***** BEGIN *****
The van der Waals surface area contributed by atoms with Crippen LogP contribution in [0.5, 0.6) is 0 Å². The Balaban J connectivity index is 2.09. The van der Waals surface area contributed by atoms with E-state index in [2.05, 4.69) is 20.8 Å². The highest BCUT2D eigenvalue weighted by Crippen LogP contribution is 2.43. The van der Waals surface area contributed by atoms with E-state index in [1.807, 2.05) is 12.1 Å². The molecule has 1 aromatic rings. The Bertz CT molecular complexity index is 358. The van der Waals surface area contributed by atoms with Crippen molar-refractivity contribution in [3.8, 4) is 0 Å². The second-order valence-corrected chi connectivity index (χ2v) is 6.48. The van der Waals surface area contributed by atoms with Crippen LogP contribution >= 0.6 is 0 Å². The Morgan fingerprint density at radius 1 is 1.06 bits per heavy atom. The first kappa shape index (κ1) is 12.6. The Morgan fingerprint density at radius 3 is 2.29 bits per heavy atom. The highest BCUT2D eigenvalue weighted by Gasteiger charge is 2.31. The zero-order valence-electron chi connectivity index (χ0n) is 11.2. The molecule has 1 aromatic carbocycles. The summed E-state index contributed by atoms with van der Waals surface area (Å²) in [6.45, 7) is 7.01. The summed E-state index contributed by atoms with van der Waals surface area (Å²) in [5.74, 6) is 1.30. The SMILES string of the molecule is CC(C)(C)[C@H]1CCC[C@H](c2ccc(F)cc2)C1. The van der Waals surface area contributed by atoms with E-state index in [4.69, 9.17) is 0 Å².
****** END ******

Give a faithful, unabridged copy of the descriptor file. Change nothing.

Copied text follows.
The van der Waals surface area contributed by atoms with Crippen LogP contribution in [0.5, 0.6) is 0 Å². The Balaban J connectivity index is 2.09. The van der Waals surface area contributed by atoms with E-state index in [2.05, 4.69) is 20.8 Å². The highest BCUT2D eigenvalue weighted by Crippen LogP contribution is 2.43. The van der Waals surface area contributed by atoms with E-state index in [1.807, 2.05) is 12.1 Å². The molecule has 1 aromatic rings. The Bertz CT molecular complexity index is 358. The van der Waals surface area contributed by atoms with Crippen molar-refractivity contribution in [3.8, 4) is 0 Å². The second-order valence-corrected chi connectivity index (χ2v) is 6.48. The van der Waals surface area contributed by atoms with Crippen LogP contribution >= 0.6 is 0 Å². The Morgan fingerprint density at radius 1 is 1.06 bits per heavy atom. The first kappa shape index (κ1) is 12.6. The Morgan fingerprint density at radius 3 is 2.29 bits per heavy atom. The highest BCUT2D eigenvalue weighted by Gasteiger charge is 2.31. The zero-order valence-electron chi connectivity index (χ0n) is 11.2. The molecule has 1 aromatic carbocycles. The summed E-state index contributed by atoms with van der Waals surface area (Å²) in [6.45, 7) is 7.01. The summed E-state index contributed by atoms with van der Waals surface area (Å²) in [5.74, 6) is 1.30. The SMILES string of the molecule is CC(C)(C)[C@H]1CCC[C@H](c2ccc(F)cc2)C1. The van der Waals surface area contributed by atoms with E-state index in [4.69, 9.17) is 0 Å².